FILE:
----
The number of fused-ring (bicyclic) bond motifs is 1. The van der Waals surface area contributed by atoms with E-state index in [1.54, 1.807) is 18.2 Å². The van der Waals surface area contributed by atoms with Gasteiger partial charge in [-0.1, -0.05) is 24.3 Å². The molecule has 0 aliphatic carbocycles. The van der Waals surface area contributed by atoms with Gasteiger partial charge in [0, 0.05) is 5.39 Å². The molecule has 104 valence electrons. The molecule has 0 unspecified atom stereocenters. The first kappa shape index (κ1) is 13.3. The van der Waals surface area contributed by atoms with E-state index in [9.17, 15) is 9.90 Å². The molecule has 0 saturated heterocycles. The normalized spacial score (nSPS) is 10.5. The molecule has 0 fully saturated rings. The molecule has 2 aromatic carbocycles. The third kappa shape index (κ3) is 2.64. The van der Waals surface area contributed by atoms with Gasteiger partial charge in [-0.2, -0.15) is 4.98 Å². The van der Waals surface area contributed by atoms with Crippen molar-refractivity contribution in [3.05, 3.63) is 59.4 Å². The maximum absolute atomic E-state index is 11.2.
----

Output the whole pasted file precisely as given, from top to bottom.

The number of fused-ring (bicyclic) bond motifs is 1. The van der Waals surface area contributed by atoms with E-state index in [1.54, 1.807) is 18.2 Å². The van der Waals surface area contributed by atoms with Gasteiger partial charge in [-0.1, -0.05) is 24.3 Å². The molecule has 0 aliphatic carbocycles. The van der Waals surface area contributed by atoms with Gasteiger partial charge in [0, 0.05) is 5.39 Å². The molecule has 104 valence electrons. The molecule has 0 unspecified atom stereocenters. The first kappa shape index (κ1) is 13.3. The van der Waals surface area contributed by atoms with E-state index in [9.17, 15) is 9.90 Å². The molecule has 0 saturated heterocycles. The normalized spacial score (nSPS) is 10.5. The molecule has 0 fully saturated rings. The molecule has 2 aromatic carbocycles. The third kappa shape index (κ3) is 2.64. The van der Waals surface area contributed by atoms with Gasteiger partial charge in [-0.2, -0.15) is 4.98 Å². The van der Waals surface area contributed by atoms with Crippen molar-refractivity contribution in [3.05, 3.63) is 59.4 Å². The maximum absolute atomic E-state index is 11.2.